FIG. 1 is a perspective view showing an object insertion and separation sensing apparatus applied to a paper cassette of a printing apparatus;
FIG. 2 is a sectional view showing the object insertion and separation sensing apparatus shown in FIG. 1;
FIG. 3 is an exploded perspective view showing an object insertion and separation sensing apparatus constructed according to the principles of the present invention, viewed from the front side;
FIG. 4 is an exploded perspective view showing an object insertion and separation sensing apparatus viewed from the rear side; and
FIG. 5 is a sectional view showing the object insertion and separation sensing apparatus shown in FIG. 3.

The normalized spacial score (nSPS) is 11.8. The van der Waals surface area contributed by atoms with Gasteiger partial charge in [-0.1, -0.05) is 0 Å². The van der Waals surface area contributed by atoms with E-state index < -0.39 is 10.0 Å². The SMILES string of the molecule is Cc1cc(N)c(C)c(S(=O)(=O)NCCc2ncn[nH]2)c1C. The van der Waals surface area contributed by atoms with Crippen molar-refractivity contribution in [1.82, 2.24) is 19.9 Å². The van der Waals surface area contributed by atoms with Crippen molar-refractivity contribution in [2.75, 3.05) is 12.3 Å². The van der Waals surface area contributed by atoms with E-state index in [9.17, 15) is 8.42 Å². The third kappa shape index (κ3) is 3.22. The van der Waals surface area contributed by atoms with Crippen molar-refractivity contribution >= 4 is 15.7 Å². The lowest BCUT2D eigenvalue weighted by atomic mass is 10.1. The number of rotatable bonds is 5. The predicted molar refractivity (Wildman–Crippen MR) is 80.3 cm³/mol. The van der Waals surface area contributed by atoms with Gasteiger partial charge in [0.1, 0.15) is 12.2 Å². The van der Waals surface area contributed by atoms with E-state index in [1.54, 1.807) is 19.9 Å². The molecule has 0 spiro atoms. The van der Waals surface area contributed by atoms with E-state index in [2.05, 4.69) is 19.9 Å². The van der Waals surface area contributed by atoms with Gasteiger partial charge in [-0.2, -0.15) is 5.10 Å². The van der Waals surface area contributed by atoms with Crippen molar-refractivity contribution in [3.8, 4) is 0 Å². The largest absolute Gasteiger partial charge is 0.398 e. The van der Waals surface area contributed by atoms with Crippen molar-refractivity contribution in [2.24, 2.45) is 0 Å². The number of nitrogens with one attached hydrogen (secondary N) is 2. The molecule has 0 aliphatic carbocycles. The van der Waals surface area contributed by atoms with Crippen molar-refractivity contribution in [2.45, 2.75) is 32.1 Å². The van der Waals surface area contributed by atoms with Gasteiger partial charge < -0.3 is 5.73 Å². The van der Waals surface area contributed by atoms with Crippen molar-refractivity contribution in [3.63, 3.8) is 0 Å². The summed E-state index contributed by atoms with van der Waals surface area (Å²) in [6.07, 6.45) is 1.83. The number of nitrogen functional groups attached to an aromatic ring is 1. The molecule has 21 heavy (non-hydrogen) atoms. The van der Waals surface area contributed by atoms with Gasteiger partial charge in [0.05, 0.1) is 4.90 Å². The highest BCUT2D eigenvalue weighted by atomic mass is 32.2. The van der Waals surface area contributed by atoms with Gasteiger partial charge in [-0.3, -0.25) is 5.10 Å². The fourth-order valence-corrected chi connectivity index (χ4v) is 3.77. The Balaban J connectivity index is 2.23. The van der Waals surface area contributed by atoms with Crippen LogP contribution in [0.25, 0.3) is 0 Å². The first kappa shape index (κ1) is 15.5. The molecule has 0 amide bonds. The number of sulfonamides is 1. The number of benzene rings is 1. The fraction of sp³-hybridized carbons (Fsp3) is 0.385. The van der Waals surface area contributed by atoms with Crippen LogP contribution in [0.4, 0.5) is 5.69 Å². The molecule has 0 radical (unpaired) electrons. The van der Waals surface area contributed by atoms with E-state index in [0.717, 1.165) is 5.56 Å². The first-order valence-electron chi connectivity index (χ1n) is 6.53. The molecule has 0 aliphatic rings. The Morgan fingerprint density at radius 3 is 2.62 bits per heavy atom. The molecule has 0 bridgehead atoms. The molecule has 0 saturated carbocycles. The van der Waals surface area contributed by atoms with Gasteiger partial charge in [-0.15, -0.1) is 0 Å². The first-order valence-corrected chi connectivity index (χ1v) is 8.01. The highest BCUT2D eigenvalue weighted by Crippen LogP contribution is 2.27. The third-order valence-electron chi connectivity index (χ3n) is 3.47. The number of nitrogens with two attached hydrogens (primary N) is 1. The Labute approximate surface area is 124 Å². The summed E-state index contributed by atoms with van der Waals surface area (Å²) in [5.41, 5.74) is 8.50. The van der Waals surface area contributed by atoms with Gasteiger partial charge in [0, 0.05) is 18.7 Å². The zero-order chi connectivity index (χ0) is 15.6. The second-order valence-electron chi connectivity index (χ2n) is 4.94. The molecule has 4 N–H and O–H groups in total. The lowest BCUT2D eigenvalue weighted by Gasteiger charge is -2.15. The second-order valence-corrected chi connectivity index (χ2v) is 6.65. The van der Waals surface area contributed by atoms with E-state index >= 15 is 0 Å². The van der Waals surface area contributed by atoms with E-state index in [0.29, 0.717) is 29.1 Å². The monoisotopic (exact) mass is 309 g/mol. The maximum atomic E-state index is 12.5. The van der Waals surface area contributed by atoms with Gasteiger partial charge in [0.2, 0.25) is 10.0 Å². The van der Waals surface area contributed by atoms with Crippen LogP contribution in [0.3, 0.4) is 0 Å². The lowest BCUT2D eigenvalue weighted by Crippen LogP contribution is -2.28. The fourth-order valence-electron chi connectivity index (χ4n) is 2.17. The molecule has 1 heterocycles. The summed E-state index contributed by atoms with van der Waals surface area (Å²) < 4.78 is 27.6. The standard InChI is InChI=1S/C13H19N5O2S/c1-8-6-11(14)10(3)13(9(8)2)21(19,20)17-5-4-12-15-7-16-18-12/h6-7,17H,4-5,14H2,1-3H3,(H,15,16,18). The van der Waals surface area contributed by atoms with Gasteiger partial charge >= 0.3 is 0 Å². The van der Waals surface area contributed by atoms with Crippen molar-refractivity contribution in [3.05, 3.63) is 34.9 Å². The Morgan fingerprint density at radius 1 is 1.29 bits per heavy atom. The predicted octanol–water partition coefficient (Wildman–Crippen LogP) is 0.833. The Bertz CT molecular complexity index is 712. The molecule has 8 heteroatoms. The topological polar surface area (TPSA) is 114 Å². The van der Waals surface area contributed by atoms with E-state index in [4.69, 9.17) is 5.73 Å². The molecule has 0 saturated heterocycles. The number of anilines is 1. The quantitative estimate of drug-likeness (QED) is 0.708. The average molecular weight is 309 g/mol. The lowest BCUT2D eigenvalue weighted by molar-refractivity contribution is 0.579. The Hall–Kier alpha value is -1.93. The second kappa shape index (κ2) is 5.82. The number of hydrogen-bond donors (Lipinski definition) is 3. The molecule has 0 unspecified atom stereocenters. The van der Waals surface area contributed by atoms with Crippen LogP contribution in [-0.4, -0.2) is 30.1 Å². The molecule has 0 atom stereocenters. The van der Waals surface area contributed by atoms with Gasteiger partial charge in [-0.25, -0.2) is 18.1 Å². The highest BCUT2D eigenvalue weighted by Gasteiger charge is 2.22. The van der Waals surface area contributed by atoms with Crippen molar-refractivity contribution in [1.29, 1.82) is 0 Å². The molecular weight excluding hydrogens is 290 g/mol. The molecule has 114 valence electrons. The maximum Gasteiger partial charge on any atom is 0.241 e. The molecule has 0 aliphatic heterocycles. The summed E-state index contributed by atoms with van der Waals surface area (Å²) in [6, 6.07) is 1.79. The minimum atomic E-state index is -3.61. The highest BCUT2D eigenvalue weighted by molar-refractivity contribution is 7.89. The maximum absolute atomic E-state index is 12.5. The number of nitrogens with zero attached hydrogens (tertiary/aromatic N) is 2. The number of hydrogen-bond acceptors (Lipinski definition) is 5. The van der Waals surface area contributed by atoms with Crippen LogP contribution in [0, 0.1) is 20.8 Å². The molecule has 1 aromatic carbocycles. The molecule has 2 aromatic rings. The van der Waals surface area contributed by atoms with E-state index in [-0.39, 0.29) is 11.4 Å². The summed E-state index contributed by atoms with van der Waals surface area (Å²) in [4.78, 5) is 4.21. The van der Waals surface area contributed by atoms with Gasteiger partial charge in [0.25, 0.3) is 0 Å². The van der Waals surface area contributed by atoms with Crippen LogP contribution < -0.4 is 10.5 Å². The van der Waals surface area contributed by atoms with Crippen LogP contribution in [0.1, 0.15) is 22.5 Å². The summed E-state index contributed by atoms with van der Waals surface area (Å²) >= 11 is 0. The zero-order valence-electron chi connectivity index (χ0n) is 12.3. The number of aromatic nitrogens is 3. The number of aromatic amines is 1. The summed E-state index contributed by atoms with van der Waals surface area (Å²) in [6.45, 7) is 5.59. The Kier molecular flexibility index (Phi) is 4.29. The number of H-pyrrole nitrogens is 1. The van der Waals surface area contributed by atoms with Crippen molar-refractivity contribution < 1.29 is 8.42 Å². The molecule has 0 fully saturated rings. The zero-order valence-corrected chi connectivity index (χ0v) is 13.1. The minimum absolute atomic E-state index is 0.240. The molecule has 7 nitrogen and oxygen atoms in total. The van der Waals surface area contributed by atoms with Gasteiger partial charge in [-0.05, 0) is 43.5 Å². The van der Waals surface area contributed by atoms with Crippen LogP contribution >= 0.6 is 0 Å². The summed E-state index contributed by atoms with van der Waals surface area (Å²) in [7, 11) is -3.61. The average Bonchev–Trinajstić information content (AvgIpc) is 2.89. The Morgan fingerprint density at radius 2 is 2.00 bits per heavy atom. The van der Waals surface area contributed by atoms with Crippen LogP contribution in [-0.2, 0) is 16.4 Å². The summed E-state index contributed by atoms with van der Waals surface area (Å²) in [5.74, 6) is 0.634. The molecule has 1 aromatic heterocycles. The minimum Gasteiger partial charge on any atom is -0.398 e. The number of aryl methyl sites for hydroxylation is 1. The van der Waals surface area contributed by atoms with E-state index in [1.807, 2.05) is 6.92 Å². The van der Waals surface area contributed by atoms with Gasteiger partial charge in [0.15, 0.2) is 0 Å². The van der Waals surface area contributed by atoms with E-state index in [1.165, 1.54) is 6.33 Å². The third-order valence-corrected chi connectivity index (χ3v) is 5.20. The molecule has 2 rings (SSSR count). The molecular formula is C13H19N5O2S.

A printing apparatus such as a printer or a copier is provided with a paper cassette for supplying sheets of paper to the main body of the printing apparatus. As shown in FIG. 1, a paper cassette 20 for accommodating a number of sheets of paper is coupled to one side of a main body 10 of the printing apparatus. A sensing portion for detecting whether the paper cassette 20 is inserted is installed in the main body 10 of the printing apparatus. Thus, the presence of the paper cassette 20 can be detected when a protrusion 21 provided at the paper cassette 20 presses the sensing portion as it is inserted into the printing device or releases the sensing portion as it is separated from the printing device.